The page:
Public Release:  Sickle cell disease pain can occur daily and is much more severe than previously thought

American College of Physicians

PHILADELPHIA, Jan. 15, 2008-- A new prospective study of pain in adults with sickle cell disease finds that daily pain is far more prevalent and severe than previous large studies have indicated.

Authors of the study gave diaries to 232 sickle cell disease patients to record daily pain and indicate whether they used hospital emergency or unscheduled ambulatory care for their pain.

Previous estimates about sickle cell pain assumed that if patients didn't go to the hospital or seek medical care for pain, they didn't have pain. Previous sickle cell treatments also were based on the number of visits to hospitals to relieve pain.

"The major finding of our study," said Wally R. Smith, MD, who directed the new study, "was that pain in sickle cell disease is a daily phenomenon and that patients are at home mostly struggling with their pain rather than coming into the hospital or emergency department."

The study, "A Prospective Study of Daily Pain in Adults with Sickle Cell Disease," is published in the Jan. 15, 2008, issue of Annals of Internal Medicine. It is the subject of a video news release.

Sickle cell disease is a group of hereditary red blood cell disorders. In the United States, sickle cell syndromes are present in 1 in 400 African Americans. The disease is also found in high frequency in individuals from certain areas of the Mediterranean basin, the Middle East, and India.

Sickle cell disease is caused by a mutation in a red blood cell gene that changes smooth, round blood cells into a sickle-shaped or C-shaped cells that are stiff and sticky and tend to clot in blood vessels. When they get stuck in small blood vessels, the sickle cells block blood flow to the limbs and organs and can cause pain, serious infections, and organ damage, especially in the lungs, kidneys, spleen and brain. Because of the potential for damage to organs, people with sickle cell disease have shorter-than-average life expectancy.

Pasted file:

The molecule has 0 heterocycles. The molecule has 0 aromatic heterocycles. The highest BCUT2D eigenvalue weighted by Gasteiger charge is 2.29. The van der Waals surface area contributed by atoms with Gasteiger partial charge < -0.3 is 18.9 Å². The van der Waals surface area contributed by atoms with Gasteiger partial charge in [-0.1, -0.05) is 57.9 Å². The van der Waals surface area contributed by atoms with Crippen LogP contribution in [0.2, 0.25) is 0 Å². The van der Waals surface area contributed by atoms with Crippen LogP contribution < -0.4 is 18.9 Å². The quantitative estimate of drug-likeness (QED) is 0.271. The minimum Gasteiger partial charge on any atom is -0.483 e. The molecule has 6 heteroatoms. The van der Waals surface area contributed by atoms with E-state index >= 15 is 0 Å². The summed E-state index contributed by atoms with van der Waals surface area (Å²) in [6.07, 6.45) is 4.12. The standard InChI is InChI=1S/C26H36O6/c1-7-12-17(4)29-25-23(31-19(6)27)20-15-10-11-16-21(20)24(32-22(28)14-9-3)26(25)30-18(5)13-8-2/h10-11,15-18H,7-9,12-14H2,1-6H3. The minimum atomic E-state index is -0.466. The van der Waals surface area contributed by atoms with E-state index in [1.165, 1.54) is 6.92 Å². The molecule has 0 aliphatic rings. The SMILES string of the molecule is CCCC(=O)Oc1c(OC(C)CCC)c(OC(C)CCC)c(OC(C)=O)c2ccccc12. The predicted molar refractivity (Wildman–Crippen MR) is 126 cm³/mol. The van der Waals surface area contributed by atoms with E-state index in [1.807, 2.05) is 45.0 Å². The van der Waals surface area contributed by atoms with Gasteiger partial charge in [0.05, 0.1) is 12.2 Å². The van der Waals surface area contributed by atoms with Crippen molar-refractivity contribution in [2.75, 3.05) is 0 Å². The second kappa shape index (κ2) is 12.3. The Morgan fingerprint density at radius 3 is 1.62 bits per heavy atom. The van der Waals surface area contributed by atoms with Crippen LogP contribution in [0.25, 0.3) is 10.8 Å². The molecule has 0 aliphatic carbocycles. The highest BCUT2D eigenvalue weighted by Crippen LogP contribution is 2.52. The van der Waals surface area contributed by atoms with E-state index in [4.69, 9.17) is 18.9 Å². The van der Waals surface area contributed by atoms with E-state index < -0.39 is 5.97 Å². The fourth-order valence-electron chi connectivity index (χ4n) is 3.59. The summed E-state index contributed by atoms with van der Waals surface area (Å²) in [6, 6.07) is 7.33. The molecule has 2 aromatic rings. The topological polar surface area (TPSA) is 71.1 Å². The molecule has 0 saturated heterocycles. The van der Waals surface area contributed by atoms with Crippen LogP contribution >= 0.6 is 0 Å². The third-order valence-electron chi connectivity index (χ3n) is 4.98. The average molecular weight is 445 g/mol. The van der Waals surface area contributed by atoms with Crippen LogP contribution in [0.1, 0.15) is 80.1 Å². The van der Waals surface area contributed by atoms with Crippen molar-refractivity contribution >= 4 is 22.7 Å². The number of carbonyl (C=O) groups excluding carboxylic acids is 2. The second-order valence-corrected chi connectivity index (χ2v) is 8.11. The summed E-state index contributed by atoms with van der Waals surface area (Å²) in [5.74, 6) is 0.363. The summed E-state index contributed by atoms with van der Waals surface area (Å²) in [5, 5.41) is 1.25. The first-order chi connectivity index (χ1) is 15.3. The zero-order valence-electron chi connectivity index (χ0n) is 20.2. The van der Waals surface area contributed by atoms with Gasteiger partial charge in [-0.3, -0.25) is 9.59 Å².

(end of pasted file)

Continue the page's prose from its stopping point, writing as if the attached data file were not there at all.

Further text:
Hydroxyurea is the only FDA-approved treatment specifically for the disease. Other drugs can help symptoms and complications of the disease. Bone marrow transplantation can be curative.

Sickle cell disease causes both acute (rapid, severe, short-term) and chronic (long-lasting) pain. In sickle cell disease, the acute pain episodes are called crises. Previous studies of sickle cell pain have focused on crises.

In the current study, over half of the sickle cell disease patients completing up to six months of pain diaries reported having pain on a majority of days. Almost one-third had pain nearly every day.

"I believe that this study could change the way people view the pain of the disease. It is a chronic pain syndrome," said Dr. Smith. "And the study results have implications for medical care, and research. We need more drugs to prevent the underlying processes that cause pain in this disease. And we need better treatments to reduce the chronic pain and suffering that these patients go through."

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Annals of Internal Medicine (www.annals.org) is one of the most widely cited peer-reviewed medical journals in the world. The journal has been published for 80 years and accepts only seven percent of the original research studies submitted for publication.

Annals of Internal Medicine is published by the American College of Physicians (www.acponline.org), the largest medical specialty organization and the second-largest physician group in the United States.

ACP members include 124,000 internal medicine physicians (internists), related subspecialists, and medical students. Internists specialize in the prevention, detection, and treatment of illness in adults.

NOTES to Editors:

1. To reach Wally R. Smith, MD, Professor and Chair, Division of Quality Health Care, Department of Internal Medicine, Virginia Commonwealth University, Richmond, Virginia, call Michael R. Porter, public relations specialist, Office of University News Services, Virginia Commonwealth University, 804-828-7037; mrporter@vcu.edu.

2. To receive an embargoed copy of the article and its patient summary (in easy-to-understand language), contact Susan Anderson, sanderson@acponline.org.

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